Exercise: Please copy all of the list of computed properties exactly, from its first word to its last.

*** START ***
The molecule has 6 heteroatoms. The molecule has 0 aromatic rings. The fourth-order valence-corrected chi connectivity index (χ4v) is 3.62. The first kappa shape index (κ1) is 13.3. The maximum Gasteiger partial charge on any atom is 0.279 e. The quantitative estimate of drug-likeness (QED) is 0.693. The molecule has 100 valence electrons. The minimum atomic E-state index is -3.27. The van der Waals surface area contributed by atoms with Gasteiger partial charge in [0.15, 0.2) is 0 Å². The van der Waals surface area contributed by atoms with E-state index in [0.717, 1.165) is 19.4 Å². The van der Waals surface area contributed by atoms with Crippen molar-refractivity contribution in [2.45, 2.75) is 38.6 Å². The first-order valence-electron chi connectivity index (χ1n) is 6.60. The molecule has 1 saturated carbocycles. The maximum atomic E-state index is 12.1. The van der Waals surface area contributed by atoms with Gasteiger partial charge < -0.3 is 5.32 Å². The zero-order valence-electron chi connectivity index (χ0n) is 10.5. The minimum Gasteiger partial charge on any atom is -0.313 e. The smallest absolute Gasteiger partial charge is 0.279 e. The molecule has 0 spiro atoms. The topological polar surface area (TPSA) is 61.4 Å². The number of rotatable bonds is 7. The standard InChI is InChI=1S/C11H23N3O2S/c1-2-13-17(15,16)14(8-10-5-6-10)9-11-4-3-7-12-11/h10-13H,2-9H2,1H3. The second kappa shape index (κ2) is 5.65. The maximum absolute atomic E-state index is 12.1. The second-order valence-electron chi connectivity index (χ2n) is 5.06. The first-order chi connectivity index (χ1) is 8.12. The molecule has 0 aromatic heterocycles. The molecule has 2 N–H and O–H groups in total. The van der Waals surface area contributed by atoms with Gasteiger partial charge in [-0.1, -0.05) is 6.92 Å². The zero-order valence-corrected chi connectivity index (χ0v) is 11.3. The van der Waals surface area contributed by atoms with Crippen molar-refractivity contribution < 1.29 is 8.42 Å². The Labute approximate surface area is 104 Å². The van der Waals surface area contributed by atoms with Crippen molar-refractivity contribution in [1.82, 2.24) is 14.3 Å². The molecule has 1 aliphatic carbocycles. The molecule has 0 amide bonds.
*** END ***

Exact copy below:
The molecule has 6 heteroatoms. The molecule has 0 aromatic rings. The fourth-order valence-corrected chi connectivity index (χ4v) is 3.62. The first kappa shape index (κ1) is 13.3. The maximum Gasteiger partial charge on any atom is 0.279 e. The quantitative estimate of drug-likeness (QED) is 0.693. The molecule has 100 valence electrons. The minimum atomic E-state index is -3.27. The van der Waals surface area contributed by atoms with Gasteiger partial charge in [0.15, 0.2) is 0 Å². The van der Waals surface area contributed by atoms with E-state index in [0.717, 1.165) is 19.4 Å². The van der Waals surface area contributed by atoms with Crippen molar-refractivity contribution in [2.45, 2.75) is 38.6 Å². The first-order valence-electron chi connectivity index (χ1n) is 6.60. The molecule has 1 saturated carbocycles. The maximum atomic E-state index is 12.1. The van der Waals surface area contributed by atoms with Gasteiger partial charge < -0.3 is 5.32 Å². The zero-order valence-electron chi connectivity index (χ0n) is 10.5. The minimum Gasteiger partial charge on any atom is -0.313 e. The smallest absolute Gasteiger partial charge is 0.279 e. The molecule has 0 spiro atoms. The topological polar surface area (TPSA) is 61.4 Å². The number of rotatable bonds is 7. The standard InChI is InChI=1S/C11H23N3O2S/c1-2-13-17(15,16)14(8-10-5-6-10)9-11-4-3-7-12-11/h10-13H,2-9H2,1H3. The second kappa shape index (κ2) is 5.65. The maximum absolute atomic E-state index is 12.1. The second-order valence-electron chi connectivity index (χ2n) is 5.06. The first-order chi connectivity index (χ1) is 8.12. The molecule has 0 aromatic heterocycles. The molecule has 2 N–H and O–H groups in total. The van der Waals surface area contributed by atoms with Gasteiger partial charge in [-0.1, -0.05) is 6.92 Å². The zero-order valence-corrected chi connectivity index (χ0v) is 11.3. The van der Waals surface area contributed by atoms with Crippen molar-refractivity contribution < 1.29 is 8.42 Å². The Labute approximate surface area is 104 Å². The van der Waals surface area contributed by atoms with Crippen molar-refractivity contribution in [1.82, 2.24) is 14.3 Å². The molecule has 1 aliphatic carbocycles. The molecule has 0 amide bonds.